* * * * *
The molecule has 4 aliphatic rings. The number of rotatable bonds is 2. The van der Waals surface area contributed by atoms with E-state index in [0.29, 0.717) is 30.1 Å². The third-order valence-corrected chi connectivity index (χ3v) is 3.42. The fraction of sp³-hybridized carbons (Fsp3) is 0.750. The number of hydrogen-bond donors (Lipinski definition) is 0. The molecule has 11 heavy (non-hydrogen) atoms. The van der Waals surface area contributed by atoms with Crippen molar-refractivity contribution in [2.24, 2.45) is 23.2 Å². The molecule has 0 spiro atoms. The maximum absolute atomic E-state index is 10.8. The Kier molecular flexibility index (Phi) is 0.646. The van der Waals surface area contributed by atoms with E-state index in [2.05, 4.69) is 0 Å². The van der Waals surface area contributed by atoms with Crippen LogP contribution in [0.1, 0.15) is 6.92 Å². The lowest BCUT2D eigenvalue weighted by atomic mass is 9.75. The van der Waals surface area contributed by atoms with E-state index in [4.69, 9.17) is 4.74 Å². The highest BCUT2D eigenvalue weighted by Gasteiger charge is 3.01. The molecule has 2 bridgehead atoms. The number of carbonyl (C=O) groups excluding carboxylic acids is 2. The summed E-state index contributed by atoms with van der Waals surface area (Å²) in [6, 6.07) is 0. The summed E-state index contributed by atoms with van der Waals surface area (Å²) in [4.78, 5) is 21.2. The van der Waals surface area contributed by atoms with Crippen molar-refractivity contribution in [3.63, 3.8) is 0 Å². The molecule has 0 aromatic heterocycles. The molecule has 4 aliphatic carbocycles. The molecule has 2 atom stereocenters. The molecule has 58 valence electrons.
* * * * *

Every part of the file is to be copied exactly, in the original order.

The molecule has 4 aliphatic rings. The number of rotatable bonds is 2. The van der Waals surface area contributed by atoms with E-state index in [0.29, 0.717) is 30.1 Å². The third-order valence-corrected chi connectivity index (χ3v) is 3.42. The fraction of sp³-hybridized carbons (Fsp3) is 0.750. The number of hydrogen-bond donors (Lipinski definition) is 0. The molecule has 11 heavy (non-hydrogen) atoms. The van der Waals surface area contributed by atoms with Crippen molar-refractivity contribution in [2.24, 2.45) is 23.2 Å². The molecule has 0 spiro atoms. The maximum absolute atomic E-state index is 10.8. The Kier molecular flexibility index (Phi) is 0.646. The van der Waals surface area contributed by atoms with E-state index in [2.05, 4.69) is 0 Å². The van der Waals surface area contributed by atoms with Crippen LogP contribution in [0.1, 0.15) is 6.92 Å². The lowest BCUT2D eigenvalue weighted by atomic mass is 9.75. The van der Waals surface area contributed by atoms with E-state index in [4.69, 9.17) is 4.74 Å². The highest BCUT2D eigenvalue weighted by Gasteiger charge is 3.01. The molecule has 2 bridgehead atoms. The number of carbonyl (C=O) groups excluding carboxylic acids is 2. The summed E-state index contributed by atoms with van der Waals surface area (Å²) in [6, 6.07) is 0. The summed E-state index contributed by atoms with van der Waals surface area (Å²) in [4.78, 5) is 21.2. The van der Waals surface area contributed by atoms with Crippen molar-refractivity contribution in [3.63, 3.8) is 0 Å². The molecule has 0 aromatic heterocycles. The molecule has 4 aliphatic carbocycles. The molecule has 2 atom stereocenters. The molecule has 58 valence electrons.